Rochester, encouraged Ramerman to move from California to Rochester to be part of the Corpus Christi parish in 1983. But after controversy relating to the long-held issues of women’s roles in the church, Callan and Ramerman left Corpus Christi to form Spiritus Christi Church. Although it’s exceedingly rare to have a woman in a pastoral role in the Catholic Church, Ramerman was ordained in 2001, serving as pastor of the highly regarded church for nearly 20 years, along with Callan as associate pastor. According to “Moment,” a secular journal, Spiritus Christi has the largest non-Roman Catholic congregation in the country, with a diverse congregation of 1,500 members. “The community wanted a church where women can be priests,” said Ramerman. “Women leaders are not always allowed on the altar, and that’s a direct contradiction of what our message is at the church. The church’s job is to help women discover that the goodness comes

Rev. Mary Ramerman photographed on May 5 at Highland Park Conservatory. She picked the spot saying that’s one of her favorite places in Rochester. July / August 2016 - 55 PLUS


Rev. Ramerman (center) and Father Jim Callan (right) baptize a baby at Spiritus Christi church in Rochester.

from within. My job as a pastor is to help people discover that.” Ramerman takes her role representing the Catholic Church as a woman pastor seriously, attending conferences around the country encouraging women to step forward in their heartfelt purpose. “I think the church does influence society. Women need to be valued in the church. We are all sons and daughters of God, created in the same image,” said Ramerman. “In our society women can become very dependent on what they get externally, what their boss or husband or father says. You go up and down depending on what you are getting. It’s important that the church have both men and women visible.” Spiritus Christi clearly exemplifies that value through its ministry offerings and outreach programs. The full-service church offers religious education, weddings, funerals, inclusive communion, and officiates gay and lesbian weddings. The outreach programs Ramerman oversees serve numerous 32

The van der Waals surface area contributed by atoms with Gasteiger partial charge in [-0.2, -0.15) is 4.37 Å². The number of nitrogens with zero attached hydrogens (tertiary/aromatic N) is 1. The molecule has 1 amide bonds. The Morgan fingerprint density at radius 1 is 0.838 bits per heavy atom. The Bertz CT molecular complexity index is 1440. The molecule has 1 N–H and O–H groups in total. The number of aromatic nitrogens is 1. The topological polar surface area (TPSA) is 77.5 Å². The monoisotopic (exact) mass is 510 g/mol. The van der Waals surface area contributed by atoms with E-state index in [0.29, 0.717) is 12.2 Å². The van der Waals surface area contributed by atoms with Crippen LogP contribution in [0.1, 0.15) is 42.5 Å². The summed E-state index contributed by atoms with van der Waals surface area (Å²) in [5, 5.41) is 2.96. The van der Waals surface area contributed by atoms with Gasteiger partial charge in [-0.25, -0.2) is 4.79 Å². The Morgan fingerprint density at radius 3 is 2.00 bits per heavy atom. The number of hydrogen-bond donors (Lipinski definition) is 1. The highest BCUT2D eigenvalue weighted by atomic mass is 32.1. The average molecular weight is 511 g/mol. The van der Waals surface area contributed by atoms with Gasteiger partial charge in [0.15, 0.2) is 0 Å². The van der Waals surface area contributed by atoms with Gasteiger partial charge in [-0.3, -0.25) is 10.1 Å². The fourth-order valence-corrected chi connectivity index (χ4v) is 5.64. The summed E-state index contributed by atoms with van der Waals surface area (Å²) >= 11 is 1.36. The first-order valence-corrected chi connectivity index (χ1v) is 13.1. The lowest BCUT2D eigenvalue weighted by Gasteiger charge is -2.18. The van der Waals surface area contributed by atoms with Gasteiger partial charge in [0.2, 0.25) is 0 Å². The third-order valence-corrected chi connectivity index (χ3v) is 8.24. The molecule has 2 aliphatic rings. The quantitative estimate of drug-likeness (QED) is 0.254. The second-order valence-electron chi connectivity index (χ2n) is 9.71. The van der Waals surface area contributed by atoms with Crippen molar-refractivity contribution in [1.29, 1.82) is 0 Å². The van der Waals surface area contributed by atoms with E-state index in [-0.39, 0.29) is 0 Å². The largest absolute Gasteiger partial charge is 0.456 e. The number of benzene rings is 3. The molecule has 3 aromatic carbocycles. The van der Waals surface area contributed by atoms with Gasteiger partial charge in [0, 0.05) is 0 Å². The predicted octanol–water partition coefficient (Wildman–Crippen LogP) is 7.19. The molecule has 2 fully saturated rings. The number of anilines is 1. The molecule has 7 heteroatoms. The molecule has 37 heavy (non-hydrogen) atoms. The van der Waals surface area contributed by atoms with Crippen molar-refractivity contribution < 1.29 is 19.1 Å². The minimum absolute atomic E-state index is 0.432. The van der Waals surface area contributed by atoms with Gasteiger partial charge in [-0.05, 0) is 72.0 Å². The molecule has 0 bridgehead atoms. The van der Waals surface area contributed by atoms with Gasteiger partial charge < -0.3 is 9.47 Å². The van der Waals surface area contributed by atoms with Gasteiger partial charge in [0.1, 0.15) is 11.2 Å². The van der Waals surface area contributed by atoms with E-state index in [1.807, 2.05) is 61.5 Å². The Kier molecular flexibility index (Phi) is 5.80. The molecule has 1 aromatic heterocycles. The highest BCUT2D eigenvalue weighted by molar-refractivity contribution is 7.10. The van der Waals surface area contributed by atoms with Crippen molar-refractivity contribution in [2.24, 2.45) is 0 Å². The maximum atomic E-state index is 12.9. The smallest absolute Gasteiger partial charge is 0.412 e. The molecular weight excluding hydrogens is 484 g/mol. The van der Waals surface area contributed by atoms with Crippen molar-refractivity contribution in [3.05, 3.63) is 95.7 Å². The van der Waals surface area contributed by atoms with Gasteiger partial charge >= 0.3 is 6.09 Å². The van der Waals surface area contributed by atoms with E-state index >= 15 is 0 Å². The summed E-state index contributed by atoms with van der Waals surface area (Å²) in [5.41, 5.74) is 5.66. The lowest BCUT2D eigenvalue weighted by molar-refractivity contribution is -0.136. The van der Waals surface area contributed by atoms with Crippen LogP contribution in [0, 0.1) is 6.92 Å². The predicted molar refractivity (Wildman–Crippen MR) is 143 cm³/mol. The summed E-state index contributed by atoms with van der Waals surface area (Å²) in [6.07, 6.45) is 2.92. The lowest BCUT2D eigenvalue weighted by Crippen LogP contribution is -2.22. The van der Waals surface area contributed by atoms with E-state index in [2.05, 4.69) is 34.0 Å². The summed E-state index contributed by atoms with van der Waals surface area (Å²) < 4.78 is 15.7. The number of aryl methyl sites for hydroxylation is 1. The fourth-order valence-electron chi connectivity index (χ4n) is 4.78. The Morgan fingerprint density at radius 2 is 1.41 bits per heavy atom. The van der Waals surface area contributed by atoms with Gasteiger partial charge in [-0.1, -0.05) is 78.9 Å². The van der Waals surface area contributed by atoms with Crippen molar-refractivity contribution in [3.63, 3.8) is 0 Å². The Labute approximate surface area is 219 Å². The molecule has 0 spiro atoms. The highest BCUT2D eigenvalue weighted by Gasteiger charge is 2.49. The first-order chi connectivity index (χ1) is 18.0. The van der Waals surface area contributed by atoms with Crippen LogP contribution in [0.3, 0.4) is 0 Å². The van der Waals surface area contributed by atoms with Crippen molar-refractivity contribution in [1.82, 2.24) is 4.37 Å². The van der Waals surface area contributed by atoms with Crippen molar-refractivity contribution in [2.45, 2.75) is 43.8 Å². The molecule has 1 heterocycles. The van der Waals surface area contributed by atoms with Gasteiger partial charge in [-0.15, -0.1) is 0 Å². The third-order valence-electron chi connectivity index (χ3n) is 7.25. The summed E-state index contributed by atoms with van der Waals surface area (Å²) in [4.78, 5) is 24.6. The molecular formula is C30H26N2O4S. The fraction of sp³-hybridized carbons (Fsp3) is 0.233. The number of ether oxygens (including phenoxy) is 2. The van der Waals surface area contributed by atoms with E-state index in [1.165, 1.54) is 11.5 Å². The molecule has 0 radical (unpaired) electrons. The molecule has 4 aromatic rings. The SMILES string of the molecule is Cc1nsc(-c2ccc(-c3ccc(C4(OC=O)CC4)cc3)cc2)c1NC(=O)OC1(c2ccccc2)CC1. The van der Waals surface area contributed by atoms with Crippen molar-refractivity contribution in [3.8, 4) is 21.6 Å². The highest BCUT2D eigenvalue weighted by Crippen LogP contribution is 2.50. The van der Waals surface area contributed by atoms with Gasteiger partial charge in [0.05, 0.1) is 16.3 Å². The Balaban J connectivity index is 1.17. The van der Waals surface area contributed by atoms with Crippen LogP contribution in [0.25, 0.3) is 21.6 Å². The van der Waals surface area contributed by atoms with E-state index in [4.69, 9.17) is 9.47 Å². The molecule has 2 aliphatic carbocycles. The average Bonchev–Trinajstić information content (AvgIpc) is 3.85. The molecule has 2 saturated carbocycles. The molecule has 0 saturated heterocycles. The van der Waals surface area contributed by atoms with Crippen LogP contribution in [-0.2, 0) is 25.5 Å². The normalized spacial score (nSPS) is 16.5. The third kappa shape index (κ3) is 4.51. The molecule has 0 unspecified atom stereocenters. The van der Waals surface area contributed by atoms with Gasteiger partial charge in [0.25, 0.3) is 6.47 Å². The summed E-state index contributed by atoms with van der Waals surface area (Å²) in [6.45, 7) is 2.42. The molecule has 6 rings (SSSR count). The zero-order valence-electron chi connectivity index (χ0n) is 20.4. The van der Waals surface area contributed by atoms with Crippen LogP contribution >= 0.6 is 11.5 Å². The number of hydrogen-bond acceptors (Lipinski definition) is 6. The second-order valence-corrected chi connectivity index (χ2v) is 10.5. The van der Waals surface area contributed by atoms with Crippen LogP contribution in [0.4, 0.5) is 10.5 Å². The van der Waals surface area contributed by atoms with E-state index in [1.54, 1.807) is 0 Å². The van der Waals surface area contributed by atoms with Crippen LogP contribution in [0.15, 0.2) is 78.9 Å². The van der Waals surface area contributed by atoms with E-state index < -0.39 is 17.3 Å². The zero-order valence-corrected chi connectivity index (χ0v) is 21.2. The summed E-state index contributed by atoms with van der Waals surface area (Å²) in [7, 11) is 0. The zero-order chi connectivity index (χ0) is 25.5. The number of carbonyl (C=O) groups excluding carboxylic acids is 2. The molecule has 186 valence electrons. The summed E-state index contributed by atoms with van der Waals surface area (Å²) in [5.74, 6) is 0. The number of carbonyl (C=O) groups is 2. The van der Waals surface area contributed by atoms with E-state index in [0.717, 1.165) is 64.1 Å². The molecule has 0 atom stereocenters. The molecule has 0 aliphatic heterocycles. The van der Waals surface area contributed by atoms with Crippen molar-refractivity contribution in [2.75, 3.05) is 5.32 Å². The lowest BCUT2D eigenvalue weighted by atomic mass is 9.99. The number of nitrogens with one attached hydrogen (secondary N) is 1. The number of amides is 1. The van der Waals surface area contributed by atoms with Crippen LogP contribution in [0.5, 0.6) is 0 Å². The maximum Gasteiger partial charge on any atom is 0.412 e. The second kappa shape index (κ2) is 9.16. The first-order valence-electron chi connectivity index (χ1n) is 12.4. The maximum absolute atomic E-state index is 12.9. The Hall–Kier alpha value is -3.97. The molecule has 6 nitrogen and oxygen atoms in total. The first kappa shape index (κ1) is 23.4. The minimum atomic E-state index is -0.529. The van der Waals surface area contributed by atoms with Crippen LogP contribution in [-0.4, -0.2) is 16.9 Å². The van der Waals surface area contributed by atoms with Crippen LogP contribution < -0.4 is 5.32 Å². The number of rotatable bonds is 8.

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people throughout the greater Rochester area. Operated by both paid staff and volunteers, some of the various ministries include home assistance resources, social worker resources, youth reading assistance, refugee language assistance, a social justice outreach, a prison ministry, a recovery house, and a mental health outreach. The Nielsen House for men and the Jennifer House for women, both in Rochester, were established to provide a safe and welcoming home environment for those coming out of jail, in-patient facilities, or the homeless. Each with 12 beds, guests can stay there for several months as they re-establish themselves in the community. The Grace of God Recovery House in Rochester was formed as a safe house for men recovering from alcohol and drug addiction. The houses are well staffed, offering a stable structure for guests. Spiritus Christi Mental Health Center offers mental health services to those who cannot afford care, staffed by three employees and over

25 volunteers including therapists, psychiatrists, advocates, and lawyers. Ramerman is instrumental in the success of these programs. “Like a mother of a large family, Mary pays attention to how everyone is treated, especially those most likely to be forgotten or excluded. Her love for God and her dedication to the poor are her guiding lights,” said Callan.

Global outreach Ramerman also holds the missions in both Haiti and Mexico close to her heart. Haiti Outreach Pwoje Espwa has helped improve water and sanitation, built a grain mill and even a hospital there. The Chiapas Mission provides a hand of humanity to this struggling and economically challenged region, and held a Chiapas pilgrimage earlier this year. The outreach programs and missions operate with funds received through fundraising and grants that Ramerman and her staff work to obtain.